The coronavirus pandemic has upended the lives of people around the world, but some communities are especially hard hit. Our NodeXL #ddj mapping from July 6 to 12 finds The New York Times analyzing data that reveals Black and Latino people have been disproportionately affected by COVID-19, The Washington Post highlighting that business relief funds for the pandemic have gone to the rich and well-connected, and Bloomberg looking at more than 120 US businesses that say the coronavirus helped force them into bankruptcy.
Racial Inequity of the Coronavirus
The New York Times sued the US Centers for Disease Control and Prevention to obtain COVID-19 data revealing that Black and Latino people have been disproportionately affected by the coronavirus across the US, and across all age groups. Here’s a podcast on this topic.
— Melinda Gates (@melindagates) July 9, 2020
Pandemic Cash for the Connected
After weeks of pressure from media outlets and lawmakers, the federal Small Business Administration in the US released data on the recipients of its $660 billion small-business relief program. The Washington Post examined the data and reports that COVID-19 rescue funds went to businesses owned by members of Congress, elite private schools, and a law practice that represented President Donald Trump.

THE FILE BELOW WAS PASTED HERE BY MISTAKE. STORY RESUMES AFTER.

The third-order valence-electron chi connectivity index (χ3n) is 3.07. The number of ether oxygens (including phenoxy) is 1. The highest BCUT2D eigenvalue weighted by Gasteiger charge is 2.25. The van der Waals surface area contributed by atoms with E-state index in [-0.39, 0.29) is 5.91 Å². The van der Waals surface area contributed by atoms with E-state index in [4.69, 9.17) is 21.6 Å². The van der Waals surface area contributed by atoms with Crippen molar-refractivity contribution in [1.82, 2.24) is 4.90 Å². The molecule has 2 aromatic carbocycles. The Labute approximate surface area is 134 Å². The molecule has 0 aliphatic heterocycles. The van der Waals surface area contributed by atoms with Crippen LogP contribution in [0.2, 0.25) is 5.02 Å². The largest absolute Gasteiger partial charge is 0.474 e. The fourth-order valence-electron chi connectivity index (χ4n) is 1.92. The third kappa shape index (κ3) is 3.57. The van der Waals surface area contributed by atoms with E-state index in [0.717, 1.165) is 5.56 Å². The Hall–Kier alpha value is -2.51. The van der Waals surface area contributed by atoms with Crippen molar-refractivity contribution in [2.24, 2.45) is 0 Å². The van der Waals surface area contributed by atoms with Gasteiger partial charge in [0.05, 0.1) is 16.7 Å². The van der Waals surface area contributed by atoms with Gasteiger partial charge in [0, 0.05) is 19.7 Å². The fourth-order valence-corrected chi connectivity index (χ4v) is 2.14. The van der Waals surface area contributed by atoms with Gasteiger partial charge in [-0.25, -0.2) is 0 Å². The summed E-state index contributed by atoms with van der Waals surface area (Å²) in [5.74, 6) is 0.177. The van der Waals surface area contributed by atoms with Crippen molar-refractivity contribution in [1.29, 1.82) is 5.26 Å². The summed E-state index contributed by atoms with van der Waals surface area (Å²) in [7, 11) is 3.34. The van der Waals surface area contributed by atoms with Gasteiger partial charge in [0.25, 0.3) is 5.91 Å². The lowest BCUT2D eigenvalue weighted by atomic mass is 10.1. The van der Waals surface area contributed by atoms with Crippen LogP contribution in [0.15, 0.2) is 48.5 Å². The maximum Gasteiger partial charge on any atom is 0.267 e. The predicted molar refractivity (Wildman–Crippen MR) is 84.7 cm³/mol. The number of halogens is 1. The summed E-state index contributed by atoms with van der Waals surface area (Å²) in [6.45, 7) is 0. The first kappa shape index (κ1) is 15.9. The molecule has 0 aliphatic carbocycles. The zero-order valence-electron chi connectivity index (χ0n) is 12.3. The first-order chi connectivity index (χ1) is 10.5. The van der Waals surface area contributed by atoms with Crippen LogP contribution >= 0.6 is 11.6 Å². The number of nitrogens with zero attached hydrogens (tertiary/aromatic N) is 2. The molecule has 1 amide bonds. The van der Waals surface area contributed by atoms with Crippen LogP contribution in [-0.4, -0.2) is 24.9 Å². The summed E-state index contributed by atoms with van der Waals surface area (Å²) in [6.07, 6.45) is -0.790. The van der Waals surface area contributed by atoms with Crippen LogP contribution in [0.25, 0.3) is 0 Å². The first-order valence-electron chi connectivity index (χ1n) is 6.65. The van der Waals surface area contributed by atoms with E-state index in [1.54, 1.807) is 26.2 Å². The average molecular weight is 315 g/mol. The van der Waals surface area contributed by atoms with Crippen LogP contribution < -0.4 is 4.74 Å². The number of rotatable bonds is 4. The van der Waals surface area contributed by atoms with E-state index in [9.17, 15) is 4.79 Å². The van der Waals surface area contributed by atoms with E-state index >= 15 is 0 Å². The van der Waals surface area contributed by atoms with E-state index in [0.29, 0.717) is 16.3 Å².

— Transportation Secretary Elaine Chao’s family’s shipping business got coronavirus $$$. She is married to Mitch McConnell
— At least 8 members of Congress or their spouses received $$$, including lawmakers who directly involved in shaping regulations https://t.co/0O2weeMkeh
— Hamza Shaban (@hshaban) July 7, 2020
Silent Epidemic in Africa
A Reuters analysis found that there had been just over 420 COVID-19 tests per 100,000 people carried out across the African continent of 1.3 billion people. The lack of data due to low levels of testing suggests that the official figures do not tell the whole story of the pandemic in Africa.
— david pilling (@davidpilling) July 9, 2020
Visualizing COVID-19 Bankruptcies